1. Eileen Susan Dunn

    Wonderful! I love that you so openly shared some special memories and moments. I now feel as though I owe it to myself to read my stash of old family letters stowed away in a wall of old suitcases, and possibly – inspired by your post, Allison – share some of what I read about rellies who lived in the 1800′ s. And in saying this openly, I’m hoping I’ll actually do it!

  2. Louise Allan

    Just beautiful. Really touching. x

  3. Ms Styling You

    Ah, yes, mine was all in a trunk that’s now a box. Still kept that Delinquents story and my interview with Ita Buttrose. Equally as cringeworthy. Crazy that it seems like yesterday. A sure sign that I’m getting old!

  4. Shamozal

    Just found this post and LOVE it! Brilliantly written and so honest. Thanks for the read, I really enjoyed it.

  5. Susie Kline

    You make me want to dig through a box of memories! Wonderful post!

    xo Susie

  6. sales

    I wondered where my timetable went. No wonder I never got to lectures!

  7. Kylie L

    Lying in bed last night I just remembered that I missed what happened with the suitcase, as we were moving at the time… came back to see if I could find the outcome and loved reading this. No “Darling letters” then, which is probably a good thing. And I used to have a huge THING for James Reyne, esp. around the “Return to Eden” mini-series (though the crocodile scenes haunt me still)… but that interview might not have been all your fault, as he was always pretty monosyllabic. (As in, monosyllabic but pretty.)

    Great reading!

  8. Ivan M

    That was beautiful. I sometimes think I am a suitcase. Holding treasured memories of the past that everyone else has seemed to forgot. (I don’t literally think I am a suitcase…or a handbag… or any other container. I was just trying to express myself…Thanks for ruining a beautiful moment).

  9. Catherine Shields

    Al, had a good chuckle over this. Went through a similar trauma a couple of years ago when my parents down-sized and had to clear 40 years of stuff!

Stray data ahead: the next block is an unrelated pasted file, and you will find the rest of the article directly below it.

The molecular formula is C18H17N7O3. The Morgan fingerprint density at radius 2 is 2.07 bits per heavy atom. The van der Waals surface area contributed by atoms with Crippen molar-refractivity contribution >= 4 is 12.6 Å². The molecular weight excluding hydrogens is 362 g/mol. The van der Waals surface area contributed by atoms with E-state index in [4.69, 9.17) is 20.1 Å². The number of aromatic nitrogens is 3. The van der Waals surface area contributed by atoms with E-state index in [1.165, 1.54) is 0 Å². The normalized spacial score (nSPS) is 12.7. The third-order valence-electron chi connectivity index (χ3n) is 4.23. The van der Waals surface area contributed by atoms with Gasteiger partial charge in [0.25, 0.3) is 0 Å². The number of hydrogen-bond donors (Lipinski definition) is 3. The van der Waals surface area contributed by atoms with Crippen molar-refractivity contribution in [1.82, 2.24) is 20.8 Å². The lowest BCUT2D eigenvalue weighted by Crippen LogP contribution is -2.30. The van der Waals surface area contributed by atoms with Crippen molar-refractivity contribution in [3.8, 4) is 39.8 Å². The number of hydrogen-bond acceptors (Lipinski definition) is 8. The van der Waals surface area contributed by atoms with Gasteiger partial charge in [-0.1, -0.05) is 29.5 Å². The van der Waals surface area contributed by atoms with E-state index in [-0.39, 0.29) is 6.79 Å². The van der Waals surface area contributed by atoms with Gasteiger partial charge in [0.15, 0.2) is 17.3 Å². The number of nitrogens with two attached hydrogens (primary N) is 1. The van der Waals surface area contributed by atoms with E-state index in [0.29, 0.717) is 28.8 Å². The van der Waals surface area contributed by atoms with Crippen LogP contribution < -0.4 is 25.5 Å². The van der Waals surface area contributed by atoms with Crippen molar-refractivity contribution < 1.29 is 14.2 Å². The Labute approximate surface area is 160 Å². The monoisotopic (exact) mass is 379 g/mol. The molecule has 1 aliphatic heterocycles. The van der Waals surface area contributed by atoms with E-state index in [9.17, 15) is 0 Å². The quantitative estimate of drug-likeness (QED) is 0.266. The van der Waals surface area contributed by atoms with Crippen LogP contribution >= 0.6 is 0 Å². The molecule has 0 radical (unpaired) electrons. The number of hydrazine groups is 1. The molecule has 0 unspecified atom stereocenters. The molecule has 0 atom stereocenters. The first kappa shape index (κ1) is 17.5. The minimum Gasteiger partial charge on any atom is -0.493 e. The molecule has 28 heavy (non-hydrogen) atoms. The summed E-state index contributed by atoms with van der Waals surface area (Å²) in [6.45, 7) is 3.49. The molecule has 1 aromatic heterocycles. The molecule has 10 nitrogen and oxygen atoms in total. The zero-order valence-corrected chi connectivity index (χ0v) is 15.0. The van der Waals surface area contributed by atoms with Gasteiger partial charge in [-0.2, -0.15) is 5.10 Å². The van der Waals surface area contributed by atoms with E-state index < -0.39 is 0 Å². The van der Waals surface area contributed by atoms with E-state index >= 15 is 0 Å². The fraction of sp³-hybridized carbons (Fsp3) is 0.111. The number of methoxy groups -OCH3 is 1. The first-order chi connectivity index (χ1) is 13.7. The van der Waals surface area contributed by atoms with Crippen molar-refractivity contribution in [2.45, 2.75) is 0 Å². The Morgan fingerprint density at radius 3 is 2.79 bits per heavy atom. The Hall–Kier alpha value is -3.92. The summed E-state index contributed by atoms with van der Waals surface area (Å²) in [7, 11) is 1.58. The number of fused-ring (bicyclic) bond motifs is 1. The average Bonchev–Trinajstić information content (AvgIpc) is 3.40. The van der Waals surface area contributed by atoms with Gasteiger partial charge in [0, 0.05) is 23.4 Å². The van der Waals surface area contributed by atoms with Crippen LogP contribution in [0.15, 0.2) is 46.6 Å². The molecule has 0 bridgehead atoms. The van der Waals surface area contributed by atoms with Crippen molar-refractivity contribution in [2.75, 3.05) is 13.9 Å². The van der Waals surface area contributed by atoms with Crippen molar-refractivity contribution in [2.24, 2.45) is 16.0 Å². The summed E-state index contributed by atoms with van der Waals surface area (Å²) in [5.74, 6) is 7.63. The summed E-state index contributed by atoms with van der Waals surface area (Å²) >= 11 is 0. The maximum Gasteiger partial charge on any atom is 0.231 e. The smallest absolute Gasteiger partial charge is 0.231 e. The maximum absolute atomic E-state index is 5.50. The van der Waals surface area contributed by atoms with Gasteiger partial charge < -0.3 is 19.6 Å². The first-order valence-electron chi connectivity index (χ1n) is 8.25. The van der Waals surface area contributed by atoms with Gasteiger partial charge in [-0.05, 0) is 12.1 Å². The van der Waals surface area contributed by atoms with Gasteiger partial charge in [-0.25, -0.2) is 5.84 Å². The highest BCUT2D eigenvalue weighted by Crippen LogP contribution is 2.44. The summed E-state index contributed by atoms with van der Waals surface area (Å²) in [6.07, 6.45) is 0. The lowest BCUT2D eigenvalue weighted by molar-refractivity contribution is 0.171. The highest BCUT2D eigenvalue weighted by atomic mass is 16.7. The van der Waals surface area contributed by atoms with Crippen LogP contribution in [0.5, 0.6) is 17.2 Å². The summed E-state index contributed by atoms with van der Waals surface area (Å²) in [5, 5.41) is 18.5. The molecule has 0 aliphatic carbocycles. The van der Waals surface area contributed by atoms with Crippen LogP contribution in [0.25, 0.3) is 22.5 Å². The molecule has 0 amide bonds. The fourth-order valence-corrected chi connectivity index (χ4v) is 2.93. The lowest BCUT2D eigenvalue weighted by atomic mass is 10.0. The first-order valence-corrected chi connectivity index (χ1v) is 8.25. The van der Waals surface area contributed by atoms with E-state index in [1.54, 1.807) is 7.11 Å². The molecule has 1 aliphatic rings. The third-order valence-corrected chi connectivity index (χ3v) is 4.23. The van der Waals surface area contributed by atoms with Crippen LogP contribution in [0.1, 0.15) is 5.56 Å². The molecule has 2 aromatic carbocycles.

10. life and the memoirs

    Thank you for sharing this trip down memory lane. The things we save only to reflect on years later with a smile. Why do we save certain things which will never serve a purpose again?

  11. allison t

    Thanks everyone – and welcome to my little family Kakka. Feel there should be a prize or something for number 30…

  12. brismod

    Oh…reading this felt like you opened one of my suitcases. Thank God memories are superceded by other memories. Loved reading about yours though.

  13. Kakka

    Hi, found you at PPMJ and just became your 30th follower. Loving what I have found here. xxx

  14. PinkPatentMaryJanes

    Wee hee, sounds wonderful. Thank you so much for letting us peek inside too x

  15. LexyB

    Did you get indigestion from your past? I would have …

  16. Seraphim

    Gorgeous recount. Thank you for this insight into your past life. Beautiful.

  17. Sydney Shop Girl

    Thank you for a great post.

    It’s amazing how little things can take you back to very real memories of the past.

    SSG xxx

  18. deer baby

    Oh I loved this so much. SO glad you opened it. Funny and poignant in the perfect proportions.

  19. allison t

    Thanks for comments everyone – yes, not as bad as I’d feared. Even a little bit funny. The uni timetable? WTF?

  20. Megan

    Oh I love looking back over stored away memories!

  21. Rosie

    Glad you tackled the suitcase…if you want to get really scary…I still have LOTS of stuff tucked away from school…be afraid…be very afraid……..

  22. Stacia

    It’s always the redheads, isn’t it?? Glad you made the journey this weekend (and shared the secrets with us, your voyeuristic readers). =>

  23. Writergrrl

    Reckon that was a result you could live with 😉